The Hunger Artist, The Impresario tells us, is a theatre act where the performer confines himself in a cage without eating or drinking for 40 days. The Impresario is a fat man wearing a tired-looking Victorian cape and a top hat, presenting the story using a classic Pollocks-style Toy Theatre. Then, dissatisfied by the tiny scale of his show, he invites members of the audience on stage to recreate the same scenes as in the toy theatre. And whilst setting up, Levin strips down and becomes the skinny Hunger Artist in a cage. The chatty Impresario, cape and top hat, are now hung on a coatstand, with a recorded voice.
The more the Hunger Artist performs, the more his popularity declines, and people begin to suspect his act is a gimmick. He becomes violent and discontented by the length of starvation, that in fact 40 days is not long enough, when he then meets a circus Ring Master - a suit and straw hat on another coatstand. In a memorable sequence, Levin slips both arms into these characters’ costumes and the Hunger Artist becomes the object of both their ambitions. He is pulled from side to side as the Ring Master and Impresario compete to get the Hunger Artist to sign their contract. Meanwhile the Hunger Artist himself remains voiceless.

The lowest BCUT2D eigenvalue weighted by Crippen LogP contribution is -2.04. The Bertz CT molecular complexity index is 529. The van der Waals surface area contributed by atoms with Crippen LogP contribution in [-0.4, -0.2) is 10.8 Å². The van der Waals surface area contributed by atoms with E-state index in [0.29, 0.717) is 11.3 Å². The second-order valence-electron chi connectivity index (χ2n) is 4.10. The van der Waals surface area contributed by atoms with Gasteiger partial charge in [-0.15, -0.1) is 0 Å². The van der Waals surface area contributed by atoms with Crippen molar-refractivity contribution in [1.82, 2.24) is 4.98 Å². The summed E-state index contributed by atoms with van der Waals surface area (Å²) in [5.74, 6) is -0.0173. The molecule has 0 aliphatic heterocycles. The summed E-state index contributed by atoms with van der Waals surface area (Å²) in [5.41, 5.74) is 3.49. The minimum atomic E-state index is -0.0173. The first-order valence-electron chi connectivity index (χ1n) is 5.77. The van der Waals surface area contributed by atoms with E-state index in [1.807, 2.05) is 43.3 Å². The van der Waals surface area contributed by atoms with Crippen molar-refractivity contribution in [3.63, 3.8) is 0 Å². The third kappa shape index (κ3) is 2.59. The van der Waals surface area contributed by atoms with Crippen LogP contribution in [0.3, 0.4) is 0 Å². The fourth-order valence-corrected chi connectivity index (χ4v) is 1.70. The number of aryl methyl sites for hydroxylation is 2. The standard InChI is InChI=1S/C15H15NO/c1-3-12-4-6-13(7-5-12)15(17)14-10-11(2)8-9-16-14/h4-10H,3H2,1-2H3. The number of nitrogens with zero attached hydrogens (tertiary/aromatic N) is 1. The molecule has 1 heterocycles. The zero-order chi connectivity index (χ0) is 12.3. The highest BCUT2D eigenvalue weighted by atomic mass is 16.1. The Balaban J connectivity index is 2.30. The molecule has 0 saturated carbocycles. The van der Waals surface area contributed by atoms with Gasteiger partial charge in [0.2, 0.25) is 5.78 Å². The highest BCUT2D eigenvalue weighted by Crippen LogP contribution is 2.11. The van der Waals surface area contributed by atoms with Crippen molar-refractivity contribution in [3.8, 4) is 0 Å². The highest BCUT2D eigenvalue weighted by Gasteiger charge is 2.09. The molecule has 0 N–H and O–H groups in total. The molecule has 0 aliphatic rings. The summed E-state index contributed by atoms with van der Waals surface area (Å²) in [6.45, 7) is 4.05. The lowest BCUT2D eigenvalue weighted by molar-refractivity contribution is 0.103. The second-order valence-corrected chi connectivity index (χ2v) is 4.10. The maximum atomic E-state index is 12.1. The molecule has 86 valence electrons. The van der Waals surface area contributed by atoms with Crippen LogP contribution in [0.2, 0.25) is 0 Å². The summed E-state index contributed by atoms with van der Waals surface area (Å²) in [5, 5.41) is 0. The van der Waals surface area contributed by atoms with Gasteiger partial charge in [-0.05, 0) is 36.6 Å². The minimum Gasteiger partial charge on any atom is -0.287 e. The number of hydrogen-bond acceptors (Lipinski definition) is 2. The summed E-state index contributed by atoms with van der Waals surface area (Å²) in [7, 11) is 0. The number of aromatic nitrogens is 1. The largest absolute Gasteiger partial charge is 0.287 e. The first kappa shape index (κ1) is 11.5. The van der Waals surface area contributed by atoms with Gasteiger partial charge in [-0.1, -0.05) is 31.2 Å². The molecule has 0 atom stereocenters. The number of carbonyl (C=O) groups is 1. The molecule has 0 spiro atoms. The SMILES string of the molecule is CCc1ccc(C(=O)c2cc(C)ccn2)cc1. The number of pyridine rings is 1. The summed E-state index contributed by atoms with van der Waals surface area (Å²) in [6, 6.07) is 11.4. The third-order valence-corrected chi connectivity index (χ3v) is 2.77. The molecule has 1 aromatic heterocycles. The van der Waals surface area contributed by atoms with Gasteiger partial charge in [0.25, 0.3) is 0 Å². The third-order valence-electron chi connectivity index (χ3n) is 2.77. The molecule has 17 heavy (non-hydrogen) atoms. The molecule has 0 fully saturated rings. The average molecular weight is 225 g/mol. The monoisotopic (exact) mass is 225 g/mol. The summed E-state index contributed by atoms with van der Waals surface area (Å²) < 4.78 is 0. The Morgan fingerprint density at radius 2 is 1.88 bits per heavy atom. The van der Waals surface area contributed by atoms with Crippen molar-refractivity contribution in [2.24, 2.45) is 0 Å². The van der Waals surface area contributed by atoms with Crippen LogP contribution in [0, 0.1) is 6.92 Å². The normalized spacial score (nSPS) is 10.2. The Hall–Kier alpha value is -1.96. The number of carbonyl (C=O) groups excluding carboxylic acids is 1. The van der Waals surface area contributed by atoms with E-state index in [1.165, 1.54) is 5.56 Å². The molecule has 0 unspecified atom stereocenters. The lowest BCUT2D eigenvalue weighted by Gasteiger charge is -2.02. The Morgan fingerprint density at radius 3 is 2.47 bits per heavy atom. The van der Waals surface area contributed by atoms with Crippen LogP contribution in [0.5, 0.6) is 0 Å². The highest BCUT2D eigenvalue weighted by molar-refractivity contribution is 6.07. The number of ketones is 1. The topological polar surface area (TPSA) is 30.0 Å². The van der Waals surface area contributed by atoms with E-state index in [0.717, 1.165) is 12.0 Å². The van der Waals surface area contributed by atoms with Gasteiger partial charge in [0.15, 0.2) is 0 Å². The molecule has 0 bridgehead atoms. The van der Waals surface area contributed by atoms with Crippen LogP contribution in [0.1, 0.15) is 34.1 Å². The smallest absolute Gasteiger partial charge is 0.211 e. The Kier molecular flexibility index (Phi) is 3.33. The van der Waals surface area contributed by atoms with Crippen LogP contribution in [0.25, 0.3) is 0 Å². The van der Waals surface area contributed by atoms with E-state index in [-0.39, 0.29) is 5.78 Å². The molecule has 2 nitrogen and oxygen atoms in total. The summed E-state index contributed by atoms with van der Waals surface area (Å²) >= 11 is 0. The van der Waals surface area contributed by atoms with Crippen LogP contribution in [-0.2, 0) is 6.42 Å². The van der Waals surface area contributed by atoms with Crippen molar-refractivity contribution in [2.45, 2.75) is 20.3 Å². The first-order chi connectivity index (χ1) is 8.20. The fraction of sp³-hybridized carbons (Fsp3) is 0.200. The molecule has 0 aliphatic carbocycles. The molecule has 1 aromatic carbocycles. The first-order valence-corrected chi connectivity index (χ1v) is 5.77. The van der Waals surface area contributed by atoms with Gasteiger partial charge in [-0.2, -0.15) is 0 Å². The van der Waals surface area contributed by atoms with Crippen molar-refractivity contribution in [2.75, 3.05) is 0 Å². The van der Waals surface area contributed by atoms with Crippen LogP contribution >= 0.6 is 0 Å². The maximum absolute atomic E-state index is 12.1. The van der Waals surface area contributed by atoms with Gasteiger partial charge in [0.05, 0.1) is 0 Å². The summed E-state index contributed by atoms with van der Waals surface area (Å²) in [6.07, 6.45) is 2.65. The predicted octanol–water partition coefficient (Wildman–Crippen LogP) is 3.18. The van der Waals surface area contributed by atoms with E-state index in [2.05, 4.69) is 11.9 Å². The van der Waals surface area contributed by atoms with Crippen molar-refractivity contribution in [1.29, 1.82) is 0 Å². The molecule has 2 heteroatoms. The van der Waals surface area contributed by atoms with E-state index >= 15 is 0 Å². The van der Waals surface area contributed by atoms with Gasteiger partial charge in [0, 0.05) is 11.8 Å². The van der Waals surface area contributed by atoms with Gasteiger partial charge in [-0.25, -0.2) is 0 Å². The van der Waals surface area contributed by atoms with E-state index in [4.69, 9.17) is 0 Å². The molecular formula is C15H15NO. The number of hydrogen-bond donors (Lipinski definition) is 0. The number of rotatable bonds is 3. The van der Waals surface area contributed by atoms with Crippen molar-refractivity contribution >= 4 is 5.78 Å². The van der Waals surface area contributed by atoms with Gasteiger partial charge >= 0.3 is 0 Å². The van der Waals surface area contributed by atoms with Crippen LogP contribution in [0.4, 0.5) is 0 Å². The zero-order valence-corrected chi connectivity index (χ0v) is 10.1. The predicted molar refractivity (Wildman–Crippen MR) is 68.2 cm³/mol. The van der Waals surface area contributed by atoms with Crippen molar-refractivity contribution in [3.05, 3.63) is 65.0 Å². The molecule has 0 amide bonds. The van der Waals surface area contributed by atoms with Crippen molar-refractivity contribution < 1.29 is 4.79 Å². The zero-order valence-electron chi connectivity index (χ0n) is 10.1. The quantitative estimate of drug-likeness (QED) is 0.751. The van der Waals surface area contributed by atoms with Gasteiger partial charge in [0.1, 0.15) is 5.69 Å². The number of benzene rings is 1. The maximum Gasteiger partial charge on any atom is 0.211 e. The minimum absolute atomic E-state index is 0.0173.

On joining the circus, The Hunger Artist finds himself in a cage outside with the rest of the circus animals. Finally he can fast for as long as he likes and his body slowly diminishes into the straw floor. The Ring Master, seeing an empty cage, finds a shrunken puppet body there instead. As the Hunger Artist dies he tells the Ring Master that he should not be admired and reveals the enigmatic and philosophical reason for his ‘act’. Then he is replaced by a black panther and a new crowd begins to gather.
Kafka’s ‘A Hunger Artist’ is an innovative piece of physical and visual theatre, drawing together many theatre crafts to convey the story whilst working with the restriction of having only one person on stage. It is very satisfying to see puppetry and object theatre used alongside shadow, movement, mime and verbal storytelling. It is evident that director Joshua William Gelb went to great lengths to carefully hone and craft the play’s relationship with the audience, taking us on every ebb and flow, and constantly changing the storytelling elements to create a dramatic landslide that carries us to the bleakest of endings. It’s hard to believe that this compelling theatrical journey was conducted by only one man.
Thanks to adaptor Josh Luxenberg, the absurdity of Kafka’s work remains to haunt and puzzle us in equal measure, leading us to question every metaphor in the story. A highlight for me was the scene with the two coats, which was beautifully performed. It proves how strong puppetry can be as a storytelling tool and how it can shine when used to serve the story and drama. An enriching 60 minute experience.
Performer: Jonathan Levin
Writer: Josh Luxenberg
Director: Joshua William Gelb
'It’s hard to believe that this compelling theatrical journey was conducted by only one man.' Aya Nakamura